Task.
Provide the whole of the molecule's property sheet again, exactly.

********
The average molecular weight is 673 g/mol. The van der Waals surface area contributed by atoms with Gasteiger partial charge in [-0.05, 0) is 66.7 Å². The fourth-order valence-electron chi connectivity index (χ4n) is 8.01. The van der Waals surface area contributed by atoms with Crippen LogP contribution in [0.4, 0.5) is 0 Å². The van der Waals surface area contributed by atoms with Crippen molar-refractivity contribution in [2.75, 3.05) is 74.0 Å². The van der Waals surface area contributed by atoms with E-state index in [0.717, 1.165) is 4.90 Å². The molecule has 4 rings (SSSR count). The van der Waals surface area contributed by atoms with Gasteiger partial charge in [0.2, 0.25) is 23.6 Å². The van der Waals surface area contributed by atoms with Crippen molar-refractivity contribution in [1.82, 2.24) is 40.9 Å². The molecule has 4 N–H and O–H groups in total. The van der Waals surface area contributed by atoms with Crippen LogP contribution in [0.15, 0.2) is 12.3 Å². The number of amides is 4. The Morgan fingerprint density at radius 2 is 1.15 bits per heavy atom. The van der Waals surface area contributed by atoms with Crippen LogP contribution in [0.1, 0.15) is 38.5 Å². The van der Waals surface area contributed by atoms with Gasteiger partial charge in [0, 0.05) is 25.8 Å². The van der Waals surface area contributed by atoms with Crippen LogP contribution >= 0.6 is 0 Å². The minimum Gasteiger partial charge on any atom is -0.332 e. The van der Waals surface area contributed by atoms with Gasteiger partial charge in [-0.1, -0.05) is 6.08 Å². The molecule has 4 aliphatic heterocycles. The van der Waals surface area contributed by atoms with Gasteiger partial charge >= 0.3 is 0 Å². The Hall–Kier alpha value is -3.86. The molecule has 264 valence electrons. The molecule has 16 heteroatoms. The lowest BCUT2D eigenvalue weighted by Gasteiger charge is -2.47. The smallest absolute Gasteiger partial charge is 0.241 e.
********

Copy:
The average molecular weight is 673 g/mol. The van der Waals surface area contributed by atoms with Gasteiger partial charge in [-0.05, 0) is 66.7 Å². The fourth-order valence-electron chi connectivity index (χ4n) is 8.01. The van der Waals surface area contributed by atoms with Crippen LogP contribution in [0.4, 0.5) is 0 Å². The van der Waals surface area contributed by atoms with Crippen molar-refractivity contribution in [2.75, 3.05) is 74.0 Å². The van der Waals surface area contributed by atoms with E-state index in [0.717, 1.165) is 4.90 Å². The molecule has 4 rings (SSSR count). The van der Waals surface area contributed by atoms with Gasteiger partial charge in [0.2, 0.25) is 23.6 Å². The van der Waals surface area contributed by atoms with Crippen molar-refractivity contribution in [1.82, 2.24) is 40.9 Å². The molecule has 4 N–H and O–H groups in total. The van der Waals surface area contributed by atoms with Crippen LogP contribution in [0.15, 0.2) is 12.3 Å². The number of amides is 4. The Morgan fingerprint density at radius 2 is 1.15 bits per heavy atom. The van der Waals surface area contributed by atoms with Crippen LogP contribution in [0.1, 0.15) is 38.5 Å². The van der Waals surface area contributed by atoms with Gasteiger partial charge in [0, 0.05) is 25.8 Å². The van der Waals surface area contributed by atoms with Crippen LogP contribution >= 0.6 is 0 Å². The minimum Gasteiger partial charge on any atom is -0.332 e. The van der Waals surface area contributed by atoms with Gasteiger partial charge in [-0.1, -0.05) is 6.08 Å². The molecule has 4 aliphatic heterocycles. The van der Waals surface area contributed by atoms with Gasteiger partial charge >= 0.3 is 0 Å². The Hall–Kier alpha value is -3.86. The molecule has 264 valence electrons. The molecule has 16 heteroatoms. The lowest BCUT2D eigenvalue weighted by Gasteiger charge is -2.47. The smallest absolute Gasteiger partial charge is 0.241 e.